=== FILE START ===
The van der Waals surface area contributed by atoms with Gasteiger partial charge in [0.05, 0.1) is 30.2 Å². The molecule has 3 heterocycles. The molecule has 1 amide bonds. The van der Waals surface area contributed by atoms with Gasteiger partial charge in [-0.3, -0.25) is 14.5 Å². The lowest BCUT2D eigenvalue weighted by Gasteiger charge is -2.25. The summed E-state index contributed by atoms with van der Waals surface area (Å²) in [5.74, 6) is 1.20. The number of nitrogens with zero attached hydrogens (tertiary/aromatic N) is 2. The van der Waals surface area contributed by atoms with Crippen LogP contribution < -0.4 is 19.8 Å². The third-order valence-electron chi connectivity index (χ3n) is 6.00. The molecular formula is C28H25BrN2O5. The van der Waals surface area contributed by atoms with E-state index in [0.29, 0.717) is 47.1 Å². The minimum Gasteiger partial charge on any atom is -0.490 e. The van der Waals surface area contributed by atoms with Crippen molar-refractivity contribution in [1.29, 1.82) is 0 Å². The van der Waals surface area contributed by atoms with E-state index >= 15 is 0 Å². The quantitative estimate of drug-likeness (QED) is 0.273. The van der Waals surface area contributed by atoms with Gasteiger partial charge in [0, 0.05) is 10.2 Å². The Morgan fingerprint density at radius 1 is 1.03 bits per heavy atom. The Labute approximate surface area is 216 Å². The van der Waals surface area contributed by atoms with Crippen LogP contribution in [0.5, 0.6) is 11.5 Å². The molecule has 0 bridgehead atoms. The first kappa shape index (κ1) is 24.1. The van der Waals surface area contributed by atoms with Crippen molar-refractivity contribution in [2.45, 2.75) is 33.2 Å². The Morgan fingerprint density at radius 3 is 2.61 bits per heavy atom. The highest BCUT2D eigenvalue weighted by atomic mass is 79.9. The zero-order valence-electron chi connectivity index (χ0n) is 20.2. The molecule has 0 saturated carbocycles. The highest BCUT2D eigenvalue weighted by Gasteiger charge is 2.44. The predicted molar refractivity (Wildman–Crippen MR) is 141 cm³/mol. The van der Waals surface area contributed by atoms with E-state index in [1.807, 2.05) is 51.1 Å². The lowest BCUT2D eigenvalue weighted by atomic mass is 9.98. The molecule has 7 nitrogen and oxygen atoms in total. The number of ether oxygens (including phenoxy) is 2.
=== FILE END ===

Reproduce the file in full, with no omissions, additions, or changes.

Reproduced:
The van der Waals surface area contributed by atoms with Gasteiger partial charge in [0.05, 0.1) is 30.2 Å². The molecule has 3 heterocycles. The molecule has 1 amide bonds. The van der Waals surface area contributed by atoms with Gasteiger partial charge in [-0.3, -0.25) is 14.5 Å². The lowest BCUT2D eigenvalue weighted by Gasteiger charge is -2.25. The summed E-state index contributed by atoms with van der Waals surface area (Å²) in [5.74, 6) is 1.20. The number of nitrogens with zero attached hydrogens (tertiary/aromatic N) is 2. The van der Waals surface area contributed by atoms with Crippen LogP contribution < -0.4 is 19.8 Å². The third-order valence-electron chi connectivity index (χ3n) is 6.00. The molecular formula is C28H25BrN2O5. The van der Waals surface area contributed by atoms with E-state index in [0.29, 0.717) is 47.1 Å². The minimum Gasteiger partial charge on any atom is -0.490 e. The van der Waals surface area contributed by atoms with Crippen molar-refractivity contribution in [1.29, 1.82) is 0 Å². The van der Waals surface area contributed by atoms with E-state index >= 15 is 0 Å². The quantitative estimate of drug-likeness (QED) is 0.273. The van der Waals surface area contributed by atoms with Gasteiger partial charge in [0, 0.05) is 10.2 Å². The Morgan fingerprint density at radius 1 is 1.03 bits per heavy atom. The Labute approximate surface area is 216 Å². The van der Waals surface area contributed by atoms with Crippen LogP contribution in [0.5, 0.6) is 11.5 Å². The molecule has 0 bridgehead atoms. The first kappa shape index (κ1) is 24.1. The van der Waals surface area contributed by atoms with Crippen molar-refractivity contribution in [2.45, 2.75) is 33.2 Å². The Morgan fingerprint density at radius 3 is 2.61 bits per heavy atom. The highest BCUT2D eigenvalue weighted by atomic mass is 79.9. The zero-order valence-electron chi connectivity index (χ0n) is 20.2. The molecule has 0 saturated carbocycles. The highest BCUT2D eigenvalue weighted by Gasteiger charge is 2.44. The predicted molar refractivity (Wildman–Crippen MR) is 141 cm³/mol. The van der Waals surface area contributed by atoms with E-state index in [1.807, 2.05) is 51.1 Å². The lowest BCUT2D eigenvalue weighted by atomic mass is 9.98. The molecule has 7 nitrogen and oxygen atoms in total. The number of ether oxygens (including phenoxy) is 2.